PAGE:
Questionnaire methodology and user testing

Questionnaire methodology includes a number of different methods that are used iteratively. The field of study is based on a number of other academic disciplines such as social anthropology, psychology, linguistics and philosophy. The cognitive perspective on the response process is central to our work, and can be divided into four iterative phases: interpretation of meaning, retrieval of information required, assessment of information, and the selection of an answer. Our methods for user testing include: expert evaluation, focus groups, cognitive mapping, eye tracking and usability testing.

See more in Practical user testing

Sampling design

A sample survey is conducted when it is too extensive to ask the entire population. Sampling design is the planning of which units are to be included in such a survey. This includes analyzing the population that is the basis for the sample, calculating sample sizes and determining the sampling method.

Data integration

Data integration is to combine data from different data sources, with the aim of producing new data sets that are the basis for statistics or research.

See more in A Guide to Data Integration for Official Statistics

Data editing

Data editing is the control, scrutiny and correction of data. It includes editing of population, editing of obvious and systematic errors, selection of values ​​with large deviations and high influence and control of aggregates to be published. The methods used for data editing range from logical control of valid value range to imputation of values ​​with machine learning.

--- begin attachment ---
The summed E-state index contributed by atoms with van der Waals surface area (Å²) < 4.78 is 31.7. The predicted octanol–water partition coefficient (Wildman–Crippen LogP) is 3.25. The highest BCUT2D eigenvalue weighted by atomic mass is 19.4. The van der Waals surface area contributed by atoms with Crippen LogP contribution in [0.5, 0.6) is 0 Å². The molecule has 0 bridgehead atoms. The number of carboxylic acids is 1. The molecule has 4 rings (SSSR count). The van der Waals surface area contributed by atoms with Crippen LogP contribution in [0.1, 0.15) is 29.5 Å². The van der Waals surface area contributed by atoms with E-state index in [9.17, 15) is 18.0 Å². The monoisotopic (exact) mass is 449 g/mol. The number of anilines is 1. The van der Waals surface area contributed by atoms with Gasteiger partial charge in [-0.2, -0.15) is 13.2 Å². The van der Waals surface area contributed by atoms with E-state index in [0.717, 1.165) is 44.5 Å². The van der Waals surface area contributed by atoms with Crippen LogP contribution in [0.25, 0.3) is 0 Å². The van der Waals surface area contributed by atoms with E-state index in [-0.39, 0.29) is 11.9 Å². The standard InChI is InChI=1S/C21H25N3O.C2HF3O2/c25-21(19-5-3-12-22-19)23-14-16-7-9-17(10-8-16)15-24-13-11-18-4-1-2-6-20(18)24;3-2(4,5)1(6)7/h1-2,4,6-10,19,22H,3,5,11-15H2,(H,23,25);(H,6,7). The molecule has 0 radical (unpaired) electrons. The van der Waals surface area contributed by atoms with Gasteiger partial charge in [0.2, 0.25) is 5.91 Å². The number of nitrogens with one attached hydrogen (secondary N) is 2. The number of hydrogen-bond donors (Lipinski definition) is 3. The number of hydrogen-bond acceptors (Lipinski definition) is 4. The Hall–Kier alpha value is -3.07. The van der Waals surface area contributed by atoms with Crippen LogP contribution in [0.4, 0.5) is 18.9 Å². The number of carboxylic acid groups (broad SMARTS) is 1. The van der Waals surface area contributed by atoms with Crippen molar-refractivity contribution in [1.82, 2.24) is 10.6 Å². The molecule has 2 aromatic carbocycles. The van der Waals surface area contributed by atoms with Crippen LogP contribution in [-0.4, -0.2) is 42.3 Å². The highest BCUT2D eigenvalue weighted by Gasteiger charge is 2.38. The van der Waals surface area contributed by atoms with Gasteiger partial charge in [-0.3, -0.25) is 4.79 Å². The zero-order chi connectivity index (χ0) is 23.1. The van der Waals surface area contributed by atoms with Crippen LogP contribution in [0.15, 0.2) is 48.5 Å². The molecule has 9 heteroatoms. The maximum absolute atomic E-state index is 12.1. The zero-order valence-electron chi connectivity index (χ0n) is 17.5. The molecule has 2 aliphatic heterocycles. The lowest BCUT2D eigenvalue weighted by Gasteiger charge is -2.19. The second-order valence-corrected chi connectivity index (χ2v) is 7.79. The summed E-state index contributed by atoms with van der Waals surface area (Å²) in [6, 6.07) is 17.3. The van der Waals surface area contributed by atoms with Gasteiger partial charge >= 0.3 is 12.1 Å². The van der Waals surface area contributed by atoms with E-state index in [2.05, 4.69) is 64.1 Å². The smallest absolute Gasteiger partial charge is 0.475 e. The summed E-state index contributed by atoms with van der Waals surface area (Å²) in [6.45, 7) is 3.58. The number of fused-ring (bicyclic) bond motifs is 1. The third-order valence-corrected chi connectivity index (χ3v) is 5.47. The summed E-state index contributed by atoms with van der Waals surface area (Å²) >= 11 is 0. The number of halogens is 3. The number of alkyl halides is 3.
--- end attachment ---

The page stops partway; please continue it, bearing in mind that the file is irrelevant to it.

See more in Generic Statistical Data Editing Model GSDEM

Estimation and weighting

Estimation is to find value for a population figure based on the information we have collected from the (sample) survey. We are usually interested in several figures - totals, averages, proportions and variances are most common - for several variables. Estimation often means that each unit in the sample is assigned a weight, this is almost always done for personal and household surveys. We can also base the estimation on a statistical model, which is common in business surveys.

Seasonal adjustment

Seasonal adjustment is to use statistical methods to remove systematic seasonal variations from a monthly or quarterly time series, so that the time series to the greatest possible extent expresses the real development over time. In addition, they try to remove the calendar effects that vary from year to year, such as Easter. When the data has been corrected for the seasonal conditions, one will be left with a clearer picture of the underlying development in the time series which consists of trend / cycle and irregular component.

See more in ESS Guidelines on Seasonal Adjustment (2015 edition)


The Statistics Act § 7. Statistical confidentiality in the dissemination of official statistics requires that Statistics Norway does not publish statistics in a manner that allows statistical information to be traced back to individuals or other types of statistical units. Confidentiality can be ensured by using coarser categories, by suppression (hiding values) or by perturbation (changing values). Examples of coarser categories are counties instead of municipalities and age groups of five years instead of single years. Suppression means that some values are not published and are instead replaced by a colon. In addition to the values one wishes to protect via suppression, several other values in the table must be so-called secondary suppressed to prevent the possibility of recalculation from other published values (aggregates). When applying perturbation, the published value may deviate from the real value. Several methods can be used, including rounding and noise addition.